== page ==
Jimmy Cricket is one of Ulster’s most famous comedy exports. He tells JOANNE SAVAGE how he hit the big-time ahead of a new string of Ulster tour dates
Come here. There’s more. Jimmy Cricket is coming to Belfast’s Grand Opera House for a one-off comedy show alongside fellow local funnymen John Linehan (better known in his guise as May McFettridge), William Caulfield and Gene Fitzpatrick.
The irrepressible 72-year-old comic, instantly recognisable in his dress suit with cut-off evening trousers, wrong-footed wellies, Kangol hat, red bow tie, carnation and ready smile, first came to fame in the 1980s with his Central TV series And There’s More. Back in the day he also had his own radio series for BBC Radio 2 called Jimmy’s Cricket Team, written by Eddie Braben. Jimmy appeared in numerous Royal Variety Shows and starred in comedy skits with a plethora of other artists including Rory Bremner, Brian Conley, Sherrie Hewson, Joan Sims, Nicholas Smith and Hugh Lloyd. He also appeared on comedy variety show The Good Old Days and The Krankies Klub alongside the Krankies and Bobby Davro.
Audiences loved Cricket’s overt silliness and clownish mein, his sheer ridiculousness, his funny mannerisms, those letters from his mammy full of dim-witted parochialism and relentless nonsense.
His studied idiocy, simple one-liners, easy slapstick and juggling impressions meant his comedy was massively inclusive and accessible, always silly and zany and replete with tomfoolery rather than whip-smart or cynical and therefore enjoyed by both young and old.
His suit might be slightly snugger now and his hair more sparse but Cricket continues to entertain.
“I think people like my comedy because it’s good, clean fun and it’s all very family-orientated,” says the funnyman, speaking from Alicante, Spain, where he has been performing on a working holiday.
“I think what I do is comforting like a snug pair of warm old slippers. There’s a sense of comfort with the whimsical character I play. People always expect the one-liners, the letter from my mammy and a wee bit of juggling. Then I always try to add a few new things to surprise them. I’m a physical comic, I think that’s what makes it a little bit different.”
I tell Jimmy he delivers his one-liners very expertly.
“There will be a crisp 10 pound note in the post for you,” he quips.
“People always love an idiot. It goes right back to Charlie Chaplin and Laurel and Hardy right through to Steve Martin and Jim Carrey. I’ve always enjoyed playing the stooge.”
The material seems timeless - many of the quirks and gags Cricket used in his heyday are still part of his stage show - so Jimmy remains a retro pleasure. His fans find his corny jokes unashamedly funny and it takes a particular knack to pull this off after so many years.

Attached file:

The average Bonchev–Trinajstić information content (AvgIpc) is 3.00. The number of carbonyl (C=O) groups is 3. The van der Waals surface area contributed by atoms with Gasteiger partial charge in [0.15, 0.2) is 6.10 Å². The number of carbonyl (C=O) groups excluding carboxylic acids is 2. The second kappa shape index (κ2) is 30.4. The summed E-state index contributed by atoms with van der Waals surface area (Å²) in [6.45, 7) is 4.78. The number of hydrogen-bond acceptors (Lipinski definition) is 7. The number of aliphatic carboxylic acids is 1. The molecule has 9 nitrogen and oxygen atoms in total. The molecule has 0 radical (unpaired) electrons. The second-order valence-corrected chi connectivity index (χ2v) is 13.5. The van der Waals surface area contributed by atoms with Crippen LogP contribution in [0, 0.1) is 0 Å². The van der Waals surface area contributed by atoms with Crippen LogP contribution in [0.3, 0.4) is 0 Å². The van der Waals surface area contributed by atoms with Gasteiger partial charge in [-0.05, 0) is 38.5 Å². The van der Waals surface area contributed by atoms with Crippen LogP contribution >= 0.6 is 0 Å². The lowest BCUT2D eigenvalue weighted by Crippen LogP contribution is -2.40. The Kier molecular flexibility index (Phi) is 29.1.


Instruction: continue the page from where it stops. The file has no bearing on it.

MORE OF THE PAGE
“Growing up I was always a bit of a court jester. My father was an undertaker and he owned a pub - he was Frank Mulgrew. I was born in Cookstown but he took us all to Belfast when I was about two. I had three older brothers and my sister. We moved from Ligoniel to Andersonstown.
“My mother would have been telling me to get on with things and get my homework done as I was always a buck eejit. I was a big underachiever at school. I think I did enjoy being the centre of attention.
“I had a friend called Fergus Woods who told me about an impersonation competition in the Plaza Ballroom and it was a fiver for the winner. They brought over an English judge. So I had a bit of a go at that. We were spurred on to success. We entered quite a few competitions.”
Cricket left school at 16 and spent time working in a betting shop before becoming a Red Coat in a Butlins holiday camp at Mosney, Co Meath. He spent the following two summers at Butlins in Clacton, Essex; he also worked at Pontins holiday camps in Southport and Morecambe. It was while working in such a role that he discovered his comedic talents and began playing men’s clubs in Manchester and Liverpool.
“I went from Mosney to Clacton-on-Sea and I had an entertainments manager, Bill Martin, who was a sort of mentor. So when it came to the end of the summer season in September he asked me what I was going to do. I told him I was going to go to London. He told me, no, the West End was for actors and the singing and dancing people. He said you’re a standup, get up to the northern clubs - Manchester, Liverpool. It was the late 1960s. It was incredible how many acts and cabarets there were in the north of England at this time. It was incredible. You could work every night.
“After seven or eight years of working non-stop in the clubs a guy called Bill Heathersley from London Weekend Television came in and told me they were doing a talent show called Search for a Star. I won the heat and came back to come second in the final. Then I did a Royal Gala Show for Princess Margaret. I was catapulted from the working men’s clubs to performing for royalty. The whole thing was quite breathtaking.
“Bill spoke to my agent and they decided to give me by own show with Central Television. TV was challenging because you needed to have new material every week. I was a father of four when I started to do the series. I had a very grounded family life. I was always a star in my own home, whatever the ratings on television.”
Jimmy is looking forward to performing tonight at the Grand Opera house ahead of a string of Ulster shows. Who does he think is the funniest in the line-up? “No way could I answer that one!” he laughs. “We all love performing together and there’s so much banter. Northern Ireland audiences are the best.” And the happy-go-lucky comic has no plans to retire anytime soon. “I want to bop til I drop,” he insists.